UK house prices have hit record highs as the country braces for a looming cost-of-living crisis.
The average cost of houses in January was a record high of £276,759, which is £24,500 more than at the beginning of last year and £37,500 more than two years ago.
But increasingly with wage growth sluggish and inflation hitting incomes – as well as a string of new tax hikes coming into force later this year – mean that prices are likely to slow down in the coming months.
Younger generations face ‘significant barriers’
Russell Galley, Halifax managing director, said: “While the limited supply of new housing stock to the market will continue to provide some support to house prices, it remains likely that the rate of house price growth will slow considerably over the next year.”
The bank suggested affordability is staying at historically low levels because of the pressure on earnings, and warned the situation could worsen.
“This situation is expected to become more acute in the short term as household budgets face even greater pressure from an increase in the cost of living and rising interest rates begin to feed through to mortgage rates,” said Galley.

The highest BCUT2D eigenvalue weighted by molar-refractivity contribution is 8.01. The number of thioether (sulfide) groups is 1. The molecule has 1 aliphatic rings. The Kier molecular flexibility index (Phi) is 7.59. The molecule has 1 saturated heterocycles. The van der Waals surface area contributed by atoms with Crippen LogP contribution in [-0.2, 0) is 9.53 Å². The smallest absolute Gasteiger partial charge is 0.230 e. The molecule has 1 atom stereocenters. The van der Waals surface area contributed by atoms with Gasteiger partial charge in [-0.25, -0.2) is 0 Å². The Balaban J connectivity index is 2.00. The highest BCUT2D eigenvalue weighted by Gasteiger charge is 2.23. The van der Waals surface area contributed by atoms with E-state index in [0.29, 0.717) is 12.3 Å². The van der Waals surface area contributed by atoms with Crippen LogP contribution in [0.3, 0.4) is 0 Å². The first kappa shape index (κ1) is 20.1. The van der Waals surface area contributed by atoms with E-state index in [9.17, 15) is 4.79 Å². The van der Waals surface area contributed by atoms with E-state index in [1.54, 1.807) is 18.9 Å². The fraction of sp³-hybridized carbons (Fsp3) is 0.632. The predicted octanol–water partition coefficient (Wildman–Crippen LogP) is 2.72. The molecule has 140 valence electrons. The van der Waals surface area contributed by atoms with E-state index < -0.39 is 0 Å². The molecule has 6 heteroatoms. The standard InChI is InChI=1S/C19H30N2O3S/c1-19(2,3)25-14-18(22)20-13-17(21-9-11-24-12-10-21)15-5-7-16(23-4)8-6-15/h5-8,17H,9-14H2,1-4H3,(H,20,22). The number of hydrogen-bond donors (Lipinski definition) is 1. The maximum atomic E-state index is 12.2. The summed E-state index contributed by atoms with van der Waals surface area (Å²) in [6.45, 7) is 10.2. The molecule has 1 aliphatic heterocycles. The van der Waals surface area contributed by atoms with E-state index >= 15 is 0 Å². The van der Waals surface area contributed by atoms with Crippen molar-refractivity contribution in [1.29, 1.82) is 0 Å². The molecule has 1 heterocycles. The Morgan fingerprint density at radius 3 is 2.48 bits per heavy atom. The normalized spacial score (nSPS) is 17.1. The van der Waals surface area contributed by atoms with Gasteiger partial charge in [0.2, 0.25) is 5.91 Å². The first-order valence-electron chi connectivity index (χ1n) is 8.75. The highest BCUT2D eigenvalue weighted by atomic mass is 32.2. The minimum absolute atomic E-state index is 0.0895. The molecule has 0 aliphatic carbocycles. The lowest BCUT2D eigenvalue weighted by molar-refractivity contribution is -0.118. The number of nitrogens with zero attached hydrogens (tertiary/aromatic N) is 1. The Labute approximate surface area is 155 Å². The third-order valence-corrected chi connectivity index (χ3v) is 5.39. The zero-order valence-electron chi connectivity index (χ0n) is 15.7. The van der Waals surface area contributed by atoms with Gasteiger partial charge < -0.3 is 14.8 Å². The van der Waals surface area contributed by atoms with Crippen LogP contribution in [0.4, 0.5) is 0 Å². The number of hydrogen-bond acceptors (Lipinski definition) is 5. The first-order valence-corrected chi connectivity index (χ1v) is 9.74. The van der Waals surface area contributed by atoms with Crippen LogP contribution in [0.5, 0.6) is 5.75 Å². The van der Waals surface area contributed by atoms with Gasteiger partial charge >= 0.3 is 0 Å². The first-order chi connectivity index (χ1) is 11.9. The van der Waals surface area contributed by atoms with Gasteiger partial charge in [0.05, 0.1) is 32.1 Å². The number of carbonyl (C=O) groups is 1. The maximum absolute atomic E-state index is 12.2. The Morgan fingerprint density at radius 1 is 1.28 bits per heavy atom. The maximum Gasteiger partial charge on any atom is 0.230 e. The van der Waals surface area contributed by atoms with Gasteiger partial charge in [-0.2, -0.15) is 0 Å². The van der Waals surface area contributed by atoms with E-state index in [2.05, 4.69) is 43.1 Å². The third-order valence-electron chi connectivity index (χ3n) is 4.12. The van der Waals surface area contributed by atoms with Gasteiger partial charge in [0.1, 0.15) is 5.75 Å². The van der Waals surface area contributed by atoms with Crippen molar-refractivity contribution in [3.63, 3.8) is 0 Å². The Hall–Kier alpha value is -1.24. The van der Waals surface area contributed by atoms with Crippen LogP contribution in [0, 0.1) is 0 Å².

He added: “Despite record levels of first-time buyers stepping on to the ladder last year, younger generations still face significant barriers to homeownership as deposit requirements remain challenging.”
Over the last four months of 2021, house price growth increased by over one per cent every month, and are staying 9.7 per cent higher compared to January last year.
House price hikes by region
House inflation in Wales rose by 13.9 per cent to £205,253 compared to January 2021 and in Northern Ireland it increased by an average of 10.2 per cent to £170,982 and in Scotland by 8.9 per cent to £192,698.
In England, the north-west saw the second highest yearly increases in the UK – of 12 per cent, to £213,200. Meanwhile, in London, annual growth was 4.5 per cent.
Anthony Codling, chief executive at property data site Twindig, said: “Those with a big deposit will be able to rise above the living and mortgage cost rises, those without will not unfortunately. The deposit poor will also find it harder to save as living costs rise.”
Despite the financial hardships across the board, Kirstie Allsopp, the daughter of an Eton-educated Baron said she gets “enraged” when young people cannot buy their first home.
Allsopp has attracted hundreds of reactions after telling young people struggling to buy a home to just look for cheaper areas and give up their gym and Netflix memberships.
But she bought hers with the help of her family when she was 21, while she was earning £11,500 a year and average UK house prices were £51,000, about five times her salary.
Today, average house prices are around £260,000, which means around nine times the average salary, which even with family help is still almost twice as expensive as it was for her.